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Sacred music and art draw thousands to Beloved Festival in the Oregon woods

A Sufi singing workshop takes place inside the Doorway to Devotion at the Beloved Festival.

Deep in the thick of the Coast Range, down winding dirt roads, a sacred gathering bursts forth from the woods, a colorful collection of music, art and community.

There’s no shortage of music festivals in Oregon each summer, but there are perhaps none quite like the Beloved Festival, which stands out from the pack by sitting down, drawing a deep breath and collectively seeking a path to a better existence.

Now in its 11th year, the Beloved Festival draws some 3,000 people every year to the small town of Tidewater, filling a large parcel of private forest land with tents, stages and stretched-fabric temples. Their goal is to enjoy, explore and, above all, to connect.

On Sunday afternoon, festivalgoers meditated as African musician Youssoupha Sidibe played his 21-string Kora. They gathered in the Doorway to Devotion for a singing workshop called Sufi Soul. Many sat in an area simply called “Big Love,” filled with blankets and surrounded by spiritual artifacts.

Jamie Hale/The Oregonian
Campers wake up and wander into the Yoga Pavilion.

There were also, of course, many of the trappings one can expect of a summer gathering in the Oregon woods. There was casual nudity, psychedelic drug use, and more vegan food vendors than you could shake a rattle at. Festivalgoers dressed in tie-dye, donned masks and danced with hula hoops. One wore a T-shirt that read “free eye gazing.”

Those in mainstream society may be tempted to use words like “hippie” or “new age” to describe Beloved, but neither feels particularly right. This is not a 21st-century Woodstock, nor is it quite like the long-running Oregon Country Fair. And it’s a far cry from music festivals like Sasquatch, where inebriation is the goal among thongs of young people in attendance.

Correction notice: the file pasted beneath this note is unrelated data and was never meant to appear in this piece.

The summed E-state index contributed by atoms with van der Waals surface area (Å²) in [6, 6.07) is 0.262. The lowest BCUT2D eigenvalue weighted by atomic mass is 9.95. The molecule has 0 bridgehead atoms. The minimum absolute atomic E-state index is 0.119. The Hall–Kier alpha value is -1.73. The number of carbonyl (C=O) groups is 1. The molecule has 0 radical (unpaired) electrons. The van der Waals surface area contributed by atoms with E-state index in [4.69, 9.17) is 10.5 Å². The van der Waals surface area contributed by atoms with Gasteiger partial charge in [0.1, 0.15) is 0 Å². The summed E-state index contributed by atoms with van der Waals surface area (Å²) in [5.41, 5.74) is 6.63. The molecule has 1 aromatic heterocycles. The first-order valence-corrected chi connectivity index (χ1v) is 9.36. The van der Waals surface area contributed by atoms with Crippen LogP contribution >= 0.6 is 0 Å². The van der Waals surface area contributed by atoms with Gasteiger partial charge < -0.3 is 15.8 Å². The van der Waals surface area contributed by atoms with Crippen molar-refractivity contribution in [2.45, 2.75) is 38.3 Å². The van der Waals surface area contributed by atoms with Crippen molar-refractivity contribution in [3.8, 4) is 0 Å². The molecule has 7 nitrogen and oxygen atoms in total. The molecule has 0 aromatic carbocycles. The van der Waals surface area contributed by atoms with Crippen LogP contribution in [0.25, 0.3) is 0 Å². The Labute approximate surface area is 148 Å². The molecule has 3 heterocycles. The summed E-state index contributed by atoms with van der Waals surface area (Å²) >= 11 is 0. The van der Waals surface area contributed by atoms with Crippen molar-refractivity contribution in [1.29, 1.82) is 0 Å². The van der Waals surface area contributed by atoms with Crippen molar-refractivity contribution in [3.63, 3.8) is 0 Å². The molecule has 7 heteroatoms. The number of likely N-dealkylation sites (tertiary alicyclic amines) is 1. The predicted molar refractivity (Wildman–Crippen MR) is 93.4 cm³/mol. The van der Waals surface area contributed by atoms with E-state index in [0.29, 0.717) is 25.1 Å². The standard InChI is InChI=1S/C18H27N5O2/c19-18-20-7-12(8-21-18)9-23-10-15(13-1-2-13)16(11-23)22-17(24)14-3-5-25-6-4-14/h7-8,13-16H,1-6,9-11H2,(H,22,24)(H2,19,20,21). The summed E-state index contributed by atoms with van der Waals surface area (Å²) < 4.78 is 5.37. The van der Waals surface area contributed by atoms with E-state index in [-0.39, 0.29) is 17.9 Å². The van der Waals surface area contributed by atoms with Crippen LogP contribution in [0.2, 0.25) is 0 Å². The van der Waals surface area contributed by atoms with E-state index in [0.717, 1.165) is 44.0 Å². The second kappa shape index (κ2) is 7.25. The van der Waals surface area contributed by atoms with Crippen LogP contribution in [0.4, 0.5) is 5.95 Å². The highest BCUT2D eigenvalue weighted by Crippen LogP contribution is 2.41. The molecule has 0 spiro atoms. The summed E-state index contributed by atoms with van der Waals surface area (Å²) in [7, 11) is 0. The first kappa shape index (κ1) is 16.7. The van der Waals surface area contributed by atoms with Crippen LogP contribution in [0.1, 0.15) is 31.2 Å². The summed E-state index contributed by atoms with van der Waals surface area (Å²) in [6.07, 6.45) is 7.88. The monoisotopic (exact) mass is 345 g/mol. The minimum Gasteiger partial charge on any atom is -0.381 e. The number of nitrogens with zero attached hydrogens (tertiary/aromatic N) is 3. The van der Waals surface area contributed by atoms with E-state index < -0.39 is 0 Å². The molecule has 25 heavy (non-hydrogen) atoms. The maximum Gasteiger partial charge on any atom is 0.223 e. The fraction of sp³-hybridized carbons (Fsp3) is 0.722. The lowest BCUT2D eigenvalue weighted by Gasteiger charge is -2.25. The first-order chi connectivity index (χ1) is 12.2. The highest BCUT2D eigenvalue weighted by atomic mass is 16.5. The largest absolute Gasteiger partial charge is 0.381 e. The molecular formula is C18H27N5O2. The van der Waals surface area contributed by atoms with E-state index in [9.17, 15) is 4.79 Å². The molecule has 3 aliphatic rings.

In fact, while a lot of music festivals attract younger crowds, Beloved tends to draw everyone but. The 18 to 26-year-olds are outnumbered both by the over-50 crowd and those younger than 16, festival producer Elliot Rasenick said. The demographics, combined with the fact that there are no alcohol sales at the festival, help make it a much more peaceful event.

That might make Beloved different than a lot of other festivals, but what exactly is it about?

Jamie Hale/The Oregonian
A masked woman dances with a rattle on Sunday at the festival.

“I think there’s no any way to describe it,” Rasenick said. Or, more truthfully, it’s hard to explain.

Beloved really comes down to the spirit and the soul, he explained. The spirit is about the interconnectedness between all people, and the soul is about being grounded and driven toward change. Over the four days of the festival, attendees discuss uncomfortable social issues, express personal vulnerabilities and make active connections with one another, he said. It’s an event dedicated to communal growth through individual action – and it’s not all talk.

This year’s big topic of conversation was racial diversity. Rasenick and his fellow organizers are well aware of the overwhelming whiteness of the crowd, he said, but instead of shrugging it off, they stopped the music on the main stage Saturday afternoon to bring it up publicly.

They talked about why the festival is so white, what that means for the community, and what they can do to change the experience to be more inclusive. Bring in more vendors of color, someone suggested. Include non-white workshop leaders. Make sure there’s a gender balance onstage.

Jamie Hale/The Oregonian
A workshop takes place inside the Purple Star Temple.

“What we’re defining as sacred is our connection,” Rasenick said. “There are many, many ways to express that unity.”

In that way, Beloved means to act as a sort of prism, allowing musicians, artists and festivalgoers alike to reflect that shared human experience in their own way, shining in their own individual colors. Through that, they hope to grow as people and as a community.

It’s a beautiful sentiment that’s thankfully undisturbed by the kinds of problems that befall bigger festivals. With only 3,000 attendees each year, Beloved can remain true to its ideals, keeping the event intimate while making it big enough to be impactful.

But as the sun sets on their sacred unity, enclosed in this pocked of Coast Range forest, a question is left lingering in the trees: Can they really bring this connection back to the real world?